Patient, father, athlete
It all started with a skin twitch on my left arm just above my wrist.
It was October 2006, we lived in sunny Miami, Florida, I had just retired after 12 years as a power forward in the NBA, because of my bad knees.
After the holidays, I lost my internal fire and passion and I was feeling depressed. My couch, television, bowl after bowl of Captain Crunch and I had developed too close of a relationship. My family and friends were worried about me. Everyone thought I was taking my retirement hard. When I retired from the NBA, I prayed to God to show me what I was supposed to do with the rest of my life.
That bothersome skin twitch on my lower left arm spread. One day I noticed my left hand started shaking and I dropped my car keys again and again. I knew something wasn’t right.
So, like during my playing days, I went to the doctor to get checked out. As a professional athlete, I’m used to having injuries. You go to the doctor – if it’s necessary, have surgery, get rehab and get well. When my knees hurt, I had surgery, did rehab and recovered. With the right medical care and diligent rehab, you always get better. Well, this time I didn’t. The doctor couldn’t figure out why my hand was shaking and thought it was triggered by stress and it would go away.
By this time, my family and I had moved backed to Portland, Oregon. I was still feeling blue, my left hand was still shaking, but I was happy to be back with my neighbors and friends in Oregon. I played for three seasons for the Trail Blazers and always felt at home in Portland.
I just couldn’t shake the sadness I was feeling.
After more doctor visits, I ended up meeting with Dr. John Nutt, who is a neurologist at Oregon Health Science University, one of the country’s most renowned research and patient care facilities. When I was a player, I visited a lot of seriously ill children at OHSU and I always admired the excellent level of care they give their patients.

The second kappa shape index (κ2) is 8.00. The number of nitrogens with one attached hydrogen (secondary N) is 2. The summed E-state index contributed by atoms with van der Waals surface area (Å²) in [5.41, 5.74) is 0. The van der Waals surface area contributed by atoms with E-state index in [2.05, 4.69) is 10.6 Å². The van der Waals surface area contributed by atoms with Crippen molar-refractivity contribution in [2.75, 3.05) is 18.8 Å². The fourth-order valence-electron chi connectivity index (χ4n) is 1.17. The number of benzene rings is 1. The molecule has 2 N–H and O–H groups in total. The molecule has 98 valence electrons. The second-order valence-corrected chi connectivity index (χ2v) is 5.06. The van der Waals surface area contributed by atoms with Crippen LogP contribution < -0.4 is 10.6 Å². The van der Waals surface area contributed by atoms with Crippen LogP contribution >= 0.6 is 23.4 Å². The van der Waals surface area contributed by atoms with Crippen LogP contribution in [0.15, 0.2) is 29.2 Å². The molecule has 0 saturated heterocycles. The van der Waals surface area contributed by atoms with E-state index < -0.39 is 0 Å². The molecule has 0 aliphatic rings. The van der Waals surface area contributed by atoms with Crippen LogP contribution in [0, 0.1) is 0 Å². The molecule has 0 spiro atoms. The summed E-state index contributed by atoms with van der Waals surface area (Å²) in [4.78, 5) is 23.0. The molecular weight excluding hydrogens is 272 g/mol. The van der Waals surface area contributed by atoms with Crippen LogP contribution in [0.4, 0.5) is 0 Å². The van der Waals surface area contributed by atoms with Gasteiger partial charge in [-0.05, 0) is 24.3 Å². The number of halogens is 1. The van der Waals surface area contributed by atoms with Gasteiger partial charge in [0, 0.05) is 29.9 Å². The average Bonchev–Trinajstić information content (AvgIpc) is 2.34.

At an appointment in November 2008, Dr. Nutt diagnosed me with young onset Parkinson’s disease. I had put on some pounds from all those bowls of Captain Crunch, and was convinced and distracted that Dr. Nutt’s scale at his office wasn’t right. The news of my Parkinson’s diagnosis just didn’t really sink in at the time. I guess I was in shock at hearing that I had the disease.
At the time, the only thing I knew about Parkinson’s were the famous people who have the disease – Muhammad Ali and Michael J. Fox. I didn’t know anyone personally. I thought to myself, “I’m 6’ 9” – how am I going to manage that?”
Lucky for me, Dr. Nutt sits on the Michael J. Fox Foundation Board. So, I was able to get word to Michael J. Fox and was fortunate to have a phone conversation with him. Now that I had the diagnosis, I struggled with going public with the news I have Parkinson’s. Michael really helped me during those early phone conversations. He’s so optimistic and positive. He did tell me that if I went public, I have a responsibility to help in the fight and to help others struggling with the disease.
Michael told me you have to rule Parkinson’s, you can't let Parkinson’s rule you. Looking back, I was probably a little scared too. I had played against some powerful opponents during my years in the NBA – guys like Charles Barkley, Shaq, and Karl Malone. But, nothing I have experienced is like living day to day with Parkinson’s – a disease there is no fix for, no cure, no surgery to repair.
I took Michael’s words to heart. Since I went public in May 2009, I’ve been connecting with other Parkinson’s patients.
Based on my own experience and those of my new brothers and sisters living with Parkinson’s, it became clear to me that when people are just diagnosed, they need more support than is currently out there.
So in August 2011, with the generous support of friends, neighbors, sponsors and the Parkinson’s community in Portland, my Foundation was able to launch the first phase of our new website, “Powering Forward.org”. It’s a place for newly diagnosed Parkinson’s patients and their caregivers to visit to learn more about the disease from others living with it, connect and get support so they can be empowered and inspired to live their lives to the fullest.
My prayers have been answered. Parkinson’s isn’t anything I would have expected or thought would happen to me, but I feel a deep calling to help others live their best lives, to be a great father to my sons and daughters and to “Power Forward” through my life day to day and count my blessings.